Brands are struggling to understand YouTube.
It’s a mystery to most brands why some videos work and other don’t. There are videos that breakthrough and achieve viral success (the kind of action that then gets picked up and amplified by traditional media) and then there’s everyone else. For the most part, brands participate in YouTube by creating pre-roll and post-roll ads (essentially TV commercials that are played before or after a YouTube video is viewed). The introduction of this ad format was met with mixed emotions by YouTube viewers. Since then, YouTube has introduced TrueView (that little button that enables viewers to skip an ad after five seconds). This works, because it gives the viewers control and – more importantly – it’s a signal back to advertisers that their message is either working… or not. The cumulative data that YouTube is gathering around TrueView will also enable them to teach advertisers how to create messages that YouTube viewers might actually care to watch. If done well (and, I’m betting that YouTube will do this exceedingly well), it could usher in a new era of commercials: one where the ads being created actually have the viewer in mind. Heaven forbid.
But, YouTube should mean much more to brands.
Have you seen the latest issue of Fast Company magazine? Bethany Mota is on the cover. I’ve been talking up Bethany Mota for a long while (more here: Is Bethany Mota The Future Of The NewFronts?). I was first introduced to her by my teenage niece, and it led me down a deep rabbit hole of YouTube viewing. It’s nothing new that YouTube is creating celebrities who have millions of subscribers on their own YouTube channels, but it’s becoming so big and important that if you want to know about how to connect with specific segments, you may be better off finding out who the YouTubers are, instead of splashing your spend at specialty TV channels. The pulse of YouTube beats in a very different way.
That very different way.
This is the true struggle with brands and YouTube today. Sadly, most brands are simply trying to sell their wares to people who are watching YouTube. The real opportunity (and the one that most brands aren’t focused nearly enough on) is trying to become a part of the YouTube culture. It’s a slight, but important, nuance. If you were looking at getting your brand more involved on YouTube, I would be asking this one, very important question: are we trying to sell to the people on YouTube, or are we trying to become a part of the YouTube culture?
How does a brand become a part of a culture?
This can be answered in two words: not easily. This is why the vast majority of brands give up the dream of creating content and opt into a buying media mindset. It’s almost easier to burn through the cash than to try and be relevant to an audience. Scary? Yes. True? Probably. Becoming a part of the culture is partnering into it. It means doing things that add value to the community – not to your bottom line. I wrote about this concept in my second business book, CTRL ALT Delete. All too often, brands focus on creating a message that shouts loudest, when they could have spent the same amount of time and effort doing something that the audience might actually like, care about, share with others and have a desire to connect back to. Brands shun this, because they feel like they are limiting the message to a much smaller audience (it is, after all, easier to just pay for as many eyeballs as possible). But, there’s a new nuance to this: YouTube has become so massive – and these YouTubers have built up such strong followings – that brands can now connect and add value to these niche audiences that still have a mass following.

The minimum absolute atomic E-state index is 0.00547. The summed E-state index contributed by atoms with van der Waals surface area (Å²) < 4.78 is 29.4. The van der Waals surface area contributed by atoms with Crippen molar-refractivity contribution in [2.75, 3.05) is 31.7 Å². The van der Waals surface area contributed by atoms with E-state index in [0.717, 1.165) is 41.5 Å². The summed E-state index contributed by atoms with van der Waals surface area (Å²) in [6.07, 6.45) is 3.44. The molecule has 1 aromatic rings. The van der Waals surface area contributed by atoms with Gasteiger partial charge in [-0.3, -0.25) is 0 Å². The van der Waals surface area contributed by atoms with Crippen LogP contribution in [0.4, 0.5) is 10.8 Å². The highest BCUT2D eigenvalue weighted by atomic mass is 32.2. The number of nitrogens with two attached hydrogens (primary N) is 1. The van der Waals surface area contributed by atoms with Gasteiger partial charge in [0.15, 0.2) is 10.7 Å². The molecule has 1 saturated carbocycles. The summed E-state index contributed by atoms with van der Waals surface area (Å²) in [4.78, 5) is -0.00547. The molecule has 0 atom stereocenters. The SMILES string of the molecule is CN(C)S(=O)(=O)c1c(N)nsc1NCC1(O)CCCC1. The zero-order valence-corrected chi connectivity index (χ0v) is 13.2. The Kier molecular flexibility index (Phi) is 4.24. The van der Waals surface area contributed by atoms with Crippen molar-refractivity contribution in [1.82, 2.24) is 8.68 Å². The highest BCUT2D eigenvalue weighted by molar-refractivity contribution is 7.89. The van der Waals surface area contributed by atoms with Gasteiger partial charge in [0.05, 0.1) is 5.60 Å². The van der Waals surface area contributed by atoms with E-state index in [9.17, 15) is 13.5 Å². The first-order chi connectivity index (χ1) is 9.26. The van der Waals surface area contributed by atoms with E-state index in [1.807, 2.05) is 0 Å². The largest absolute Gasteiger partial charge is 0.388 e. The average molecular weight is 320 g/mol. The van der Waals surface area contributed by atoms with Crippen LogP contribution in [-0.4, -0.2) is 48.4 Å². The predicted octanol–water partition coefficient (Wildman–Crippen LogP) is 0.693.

Don’t believe me?
Go and pull up the viewership on a TV show that you feel could reach your target audience. Now, go and look at how many subscribers Tyler Oakley has on his YouTube channel. It may not be the same kind of viewers, but the point is that his numbers (and there are many others like him) typically trump the kind of mass media numbers that traditional brands look at. And, that’s the point: it’s not just that YouTube has its own culture anymore (it kinda always did). It’s that now – right now – it has scale. Mass… mass scale and, sadly, most brands think that the best opportunity to capitalize on YouTube comes from posting a commercial and crossing their fingers that the viewers don’t simply skip it.
YouTube’s culture. It’s real. It’s growing. What’s your play?